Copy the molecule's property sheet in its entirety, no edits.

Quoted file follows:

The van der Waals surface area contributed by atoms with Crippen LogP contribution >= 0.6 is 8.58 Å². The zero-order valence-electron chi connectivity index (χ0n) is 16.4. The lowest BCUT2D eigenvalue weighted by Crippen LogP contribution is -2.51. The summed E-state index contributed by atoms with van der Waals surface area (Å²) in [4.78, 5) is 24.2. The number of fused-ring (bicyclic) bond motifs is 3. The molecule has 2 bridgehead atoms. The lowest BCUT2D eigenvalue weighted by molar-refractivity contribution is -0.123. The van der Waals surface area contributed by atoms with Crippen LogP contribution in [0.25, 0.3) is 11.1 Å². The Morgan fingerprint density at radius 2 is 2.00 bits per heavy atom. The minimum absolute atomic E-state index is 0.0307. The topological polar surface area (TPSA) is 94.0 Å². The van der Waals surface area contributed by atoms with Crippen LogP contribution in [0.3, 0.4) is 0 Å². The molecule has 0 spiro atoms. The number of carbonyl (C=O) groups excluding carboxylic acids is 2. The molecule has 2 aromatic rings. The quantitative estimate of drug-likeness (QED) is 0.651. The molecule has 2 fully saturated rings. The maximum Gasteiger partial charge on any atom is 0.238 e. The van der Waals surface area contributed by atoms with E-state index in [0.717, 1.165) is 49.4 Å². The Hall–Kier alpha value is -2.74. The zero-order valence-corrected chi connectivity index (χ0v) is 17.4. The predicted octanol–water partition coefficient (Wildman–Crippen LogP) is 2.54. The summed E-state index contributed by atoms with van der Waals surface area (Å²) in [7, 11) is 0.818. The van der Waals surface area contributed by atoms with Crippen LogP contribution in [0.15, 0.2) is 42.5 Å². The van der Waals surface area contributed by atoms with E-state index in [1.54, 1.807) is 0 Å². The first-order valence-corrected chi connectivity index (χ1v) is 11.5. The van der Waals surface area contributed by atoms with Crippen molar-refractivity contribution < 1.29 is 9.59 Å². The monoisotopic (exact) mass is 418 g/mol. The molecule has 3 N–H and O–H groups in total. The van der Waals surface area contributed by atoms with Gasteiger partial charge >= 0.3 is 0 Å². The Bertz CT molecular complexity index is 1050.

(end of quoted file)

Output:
The van der Waals surface area contributed by atoms with Crippen LogP contribution >= 0.6 is 8.58 Å². The zero-order valence-electron chi connectivity index (χ0n) is 16.4. The lowest BCUT2D eigenvalue weighted by Crippen LogP contribution is -2.51. The summed E-state index contributed by atoms with van der Waals surface area (Å²) in [4.78, 5) is 24.2. The number of fused-ring (bicyclic) bond motifs is 3. The molecule has 2 bridgehead atoms. The lowest BCUT2D eigenvalue weighted by molar-refractivity contribution is -0.123. The van der Waals surface area contributed by atoms with Crippen LogP contribution in [0.25, 0.3) is 11.1 Å². The Morgan fingerprint density at radius 2 is 2.00 bits per heavy atom. The minimum absolute atomic E-state index is 0.0307. The topological polar surface area (TPSA) is 94.0 Å². The van der Waals surface area contributed by atoms with Crippen LogP contribution in [0.3, 0.4) is 0 Å². The molecule has 0 spiro atoms. The number of carbonyl (C=O) groups excluding carboxylic acids is 2. The molecule has 2 aromatic rings. The quantitative estimate of drug-likeness (QED) is 0.651. The molecule has 2 fully saturated rings. The maximum Gasteiger partial charge on any atom is 0.238 e. The van der Waals surface area contributed by atoms with E-state index in [0.717, 1.165) is 49.4 Å². The Hall–Kier alpha value is -2.74. The zero-order valence-corrected chi connectivity index (χ0v) is 17.4. The predicted octanol–water partition coefficient (Wildman–Crippen LogP) is 2.54. The summed E-state index contributed by atoms with van der Waals surface area (Å²) in [7, 11) is 0.818. The van der Waals surface area contributed by atoms with Crippen LogP contribution in [0.15, 0.2) is 42.5 Å². The van der Waals surface area contributed by atoms with E-state index in [1.54, 1.807) is 0 Å². The first-order valence-corrected chi connectivity index (χ1v) is 11.5. The van der Waals surface area contributed by atoms with Crippen molar-refractivity contribution < 1.29 is 9.59 Å². The monoisotopic (exact) mass is 418 g/mol. The molecule has 3 N–H and O–H groups in total. The van der Waals surface area contributed by atoms with Gasteiger partial charge >= 0.3 is 0 Å². The Bertz CT molecular complexity index is 1050.